Adding colour to old photographs

Applying modern production techniques to material from the Imperial War Museums’ First World War film archive, director Peter Jackson transformed grainy black and white footage into vibrant, moving and startling colour images. The film, ‘They Shall Not Grow Old’, has received many positive reviews. The Guardian’s film critic, Peter Bradshaw said of it,
“The effect is electrifying. The soldiers are returned to an eerie, hyperreal kind of life in front of our eyes, like ghosts or figures summoned up in a seance. The faces are unforgettable.”
It is a remarkable film.

‘They Shall Not Grow Old’ – Trailer

While it is unlikely that any of us will have family film archives from that time, many have photographs. What if we could ‘colourise’ these in the way Peter Jackson has with film? Well, there are a few websites that provide this service. Image Colorizer is easy to use, has free and paid accounts, and says that, “All uploaded items will be cleared every 24 hours. No photos will be stored and used for other purposes without your permission.”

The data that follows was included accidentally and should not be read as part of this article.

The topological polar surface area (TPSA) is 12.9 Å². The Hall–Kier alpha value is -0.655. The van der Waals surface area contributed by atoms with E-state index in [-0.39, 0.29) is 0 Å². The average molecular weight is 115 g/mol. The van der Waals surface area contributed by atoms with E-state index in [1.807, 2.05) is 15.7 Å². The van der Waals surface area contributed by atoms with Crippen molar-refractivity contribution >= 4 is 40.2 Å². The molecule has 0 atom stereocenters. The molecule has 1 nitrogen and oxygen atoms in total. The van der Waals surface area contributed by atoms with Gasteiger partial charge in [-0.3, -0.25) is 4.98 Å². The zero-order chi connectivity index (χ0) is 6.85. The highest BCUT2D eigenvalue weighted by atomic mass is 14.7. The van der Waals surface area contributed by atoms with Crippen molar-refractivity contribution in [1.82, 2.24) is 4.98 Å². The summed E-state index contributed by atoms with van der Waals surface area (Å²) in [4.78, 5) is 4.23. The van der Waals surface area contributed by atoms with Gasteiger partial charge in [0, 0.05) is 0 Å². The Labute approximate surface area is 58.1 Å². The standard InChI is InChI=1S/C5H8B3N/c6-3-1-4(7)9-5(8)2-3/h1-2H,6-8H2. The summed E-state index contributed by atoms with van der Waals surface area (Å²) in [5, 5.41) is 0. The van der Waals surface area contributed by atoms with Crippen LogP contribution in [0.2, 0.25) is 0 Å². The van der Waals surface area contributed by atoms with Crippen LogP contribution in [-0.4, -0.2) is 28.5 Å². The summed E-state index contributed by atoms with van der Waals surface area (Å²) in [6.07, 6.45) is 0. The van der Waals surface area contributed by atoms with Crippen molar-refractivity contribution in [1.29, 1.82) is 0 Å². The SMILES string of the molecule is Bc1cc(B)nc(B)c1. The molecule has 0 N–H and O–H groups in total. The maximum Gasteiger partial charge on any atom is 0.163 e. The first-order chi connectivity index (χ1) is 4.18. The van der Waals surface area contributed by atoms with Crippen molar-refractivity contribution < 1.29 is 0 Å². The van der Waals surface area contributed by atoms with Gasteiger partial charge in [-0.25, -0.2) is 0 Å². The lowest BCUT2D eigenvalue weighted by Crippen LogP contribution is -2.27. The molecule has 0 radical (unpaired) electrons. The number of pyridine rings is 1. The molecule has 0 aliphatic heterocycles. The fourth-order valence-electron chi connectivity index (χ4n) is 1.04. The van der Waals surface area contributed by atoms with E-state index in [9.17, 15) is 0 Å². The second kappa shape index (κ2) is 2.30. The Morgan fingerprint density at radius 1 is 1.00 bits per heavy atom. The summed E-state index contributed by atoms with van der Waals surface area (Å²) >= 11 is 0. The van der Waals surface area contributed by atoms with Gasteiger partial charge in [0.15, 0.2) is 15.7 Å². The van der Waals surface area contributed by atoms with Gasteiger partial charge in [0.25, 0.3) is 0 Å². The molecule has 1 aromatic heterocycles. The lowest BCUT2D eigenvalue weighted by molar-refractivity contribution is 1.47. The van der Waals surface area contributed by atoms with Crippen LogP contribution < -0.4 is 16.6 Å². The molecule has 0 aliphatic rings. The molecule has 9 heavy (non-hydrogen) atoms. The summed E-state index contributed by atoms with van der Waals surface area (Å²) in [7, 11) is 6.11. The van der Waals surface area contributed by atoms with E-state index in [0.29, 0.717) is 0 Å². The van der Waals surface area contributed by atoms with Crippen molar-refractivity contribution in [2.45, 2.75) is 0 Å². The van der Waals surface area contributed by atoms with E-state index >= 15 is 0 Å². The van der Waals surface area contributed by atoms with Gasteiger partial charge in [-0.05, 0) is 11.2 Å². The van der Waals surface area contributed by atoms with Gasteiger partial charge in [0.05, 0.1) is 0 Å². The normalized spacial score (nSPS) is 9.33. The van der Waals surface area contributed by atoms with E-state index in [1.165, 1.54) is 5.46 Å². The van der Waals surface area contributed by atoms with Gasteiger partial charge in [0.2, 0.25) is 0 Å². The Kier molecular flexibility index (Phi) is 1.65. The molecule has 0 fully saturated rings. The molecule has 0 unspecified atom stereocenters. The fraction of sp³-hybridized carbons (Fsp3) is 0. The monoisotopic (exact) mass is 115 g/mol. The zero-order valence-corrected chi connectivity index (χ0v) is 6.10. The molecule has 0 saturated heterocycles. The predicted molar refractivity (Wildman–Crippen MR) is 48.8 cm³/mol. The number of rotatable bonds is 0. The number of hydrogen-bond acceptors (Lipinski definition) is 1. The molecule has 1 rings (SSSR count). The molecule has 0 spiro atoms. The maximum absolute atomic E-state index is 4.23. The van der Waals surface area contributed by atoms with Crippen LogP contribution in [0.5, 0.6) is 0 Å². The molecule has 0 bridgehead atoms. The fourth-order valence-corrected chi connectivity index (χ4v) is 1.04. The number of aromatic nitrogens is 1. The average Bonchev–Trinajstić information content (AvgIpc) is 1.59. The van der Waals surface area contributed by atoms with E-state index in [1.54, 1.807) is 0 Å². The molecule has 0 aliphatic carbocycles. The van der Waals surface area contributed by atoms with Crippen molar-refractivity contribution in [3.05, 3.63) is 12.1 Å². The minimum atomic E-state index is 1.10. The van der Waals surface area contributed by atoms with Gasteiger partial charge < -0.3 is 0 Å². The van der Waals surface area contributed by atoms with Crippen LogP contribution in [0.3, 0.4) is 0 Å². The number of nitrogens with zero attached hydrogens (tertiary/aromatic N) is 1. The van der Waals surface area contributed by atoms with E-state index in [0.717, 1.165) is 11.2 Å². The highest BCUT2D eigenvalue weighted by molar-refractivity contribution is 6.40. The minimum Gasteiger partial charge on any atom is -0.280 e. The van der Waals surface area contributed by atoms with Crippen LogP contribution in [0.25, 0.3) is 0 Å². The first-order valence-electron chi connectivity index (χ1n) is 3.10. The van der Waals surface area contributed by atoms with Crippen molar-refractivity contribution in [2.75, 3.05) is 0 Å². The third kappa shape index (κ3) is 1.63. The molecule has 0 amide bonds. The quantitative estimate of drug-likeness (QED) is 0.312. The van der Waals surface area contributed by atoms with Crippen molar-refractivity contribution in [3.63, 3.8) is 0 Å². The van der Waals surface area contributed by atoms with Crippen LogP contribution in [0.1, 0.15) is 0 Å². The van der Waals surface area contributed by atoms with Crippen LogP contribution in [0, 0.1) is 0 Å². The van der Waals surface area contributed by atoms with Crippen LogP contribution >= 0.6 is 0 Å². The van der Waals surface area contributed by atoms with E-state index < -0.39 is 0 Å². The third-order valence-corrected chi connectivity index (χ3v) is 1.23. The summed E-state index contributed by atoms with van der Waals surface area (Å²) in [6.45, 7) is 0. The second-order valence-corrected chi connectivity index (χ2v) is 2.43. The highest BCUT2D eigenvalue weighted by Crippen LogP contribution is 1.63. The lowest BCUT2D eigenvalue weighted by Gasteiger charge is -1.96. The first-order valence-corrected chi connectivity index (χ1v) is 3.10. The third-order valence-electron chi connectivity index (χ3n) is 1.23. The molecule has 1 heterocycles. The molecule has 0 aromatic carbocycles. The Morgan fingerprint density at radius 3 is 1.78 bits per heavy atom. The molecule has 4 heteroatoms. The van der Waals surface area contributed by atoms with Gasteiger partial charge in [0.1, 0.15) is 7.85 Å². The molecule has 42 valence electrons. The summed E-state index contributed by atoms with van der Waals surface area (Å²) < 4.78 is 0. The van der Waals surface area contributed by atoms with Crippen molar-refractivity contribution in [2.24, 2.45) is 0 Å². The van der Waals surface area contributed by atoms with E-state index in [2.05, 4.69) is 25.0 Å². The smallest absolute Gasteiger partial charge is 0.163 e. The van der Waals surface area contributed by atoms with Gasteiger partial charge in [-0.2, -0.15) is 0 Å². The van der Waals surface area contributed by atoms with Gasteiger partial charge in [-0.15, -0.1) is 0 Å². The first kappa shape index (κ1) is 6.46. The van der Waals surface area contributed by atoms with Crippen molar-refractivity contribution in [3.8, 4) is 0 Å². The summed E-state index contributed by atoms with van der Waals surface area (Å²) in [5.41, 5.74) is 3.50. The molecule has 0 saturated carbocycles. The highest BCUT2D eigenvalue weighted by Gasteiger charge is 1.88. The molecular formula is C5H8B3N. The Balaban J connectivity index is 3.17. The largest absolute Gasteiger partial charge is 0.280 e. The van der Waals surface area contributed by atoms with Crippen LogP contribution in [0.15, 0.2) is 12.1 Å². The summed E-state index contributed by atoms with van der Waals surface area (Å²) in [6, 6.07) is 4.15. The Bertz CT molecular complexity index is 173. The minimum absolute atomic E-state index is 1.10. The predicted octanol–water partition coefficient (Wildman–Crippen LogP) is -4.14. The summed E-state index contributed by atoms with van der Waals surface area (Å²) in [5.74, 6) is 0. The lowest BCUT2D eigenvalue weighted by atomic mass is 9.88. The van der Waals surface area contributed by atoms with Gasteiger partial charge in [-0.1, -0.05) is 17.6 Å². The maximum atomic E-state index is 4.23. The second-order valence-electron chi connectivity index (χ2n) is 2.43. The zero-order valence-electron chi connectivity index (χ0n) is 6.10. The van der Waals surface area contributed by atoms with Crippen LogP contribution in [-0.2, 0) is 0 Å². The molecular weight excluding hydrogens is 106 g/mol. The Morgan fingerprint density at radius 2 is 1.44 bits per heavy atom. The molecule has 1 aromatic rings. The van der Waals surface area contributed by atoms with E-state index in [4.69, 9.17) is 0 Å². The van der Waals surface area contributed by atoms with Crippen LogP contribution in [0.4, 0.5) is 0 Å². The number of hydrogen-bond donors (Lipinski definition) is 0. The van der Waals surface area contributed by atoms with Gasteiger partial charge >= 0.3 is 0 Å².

I tried the service with a couple of photographs from the family collection. The first is of my grandfather, Arthur Hutt, shortly before leaving for France in 1915 at the age of 17. The second shows him presenting the Histon homeguard for inspection during World War Two. To my eyes, there is some added vibrancy to the first photo but much more so with the second image. See what you think.

Arthur Hutt, 1915
Arthur Hutt presenting the Histon homeguard for inspection in WW2

My grandchildren, aged seven and nine, were impressed with these and other colourised photos of their great-great-grandfather. For younger generations, colourising, like the Peter Jackson film, may be a way to bring the past more readily into the present. If you would like to try it, here’s that link again: Image Colorizer.

Author: Andy Hutt

Andy's interest in the campaign comes from his grandfather, Arthur, who served in Salonika as a sapper with the Royal Engineers from 1916-1918. Opinions expressed in these posts are personal and do not necessarily reflect the views of the Society.

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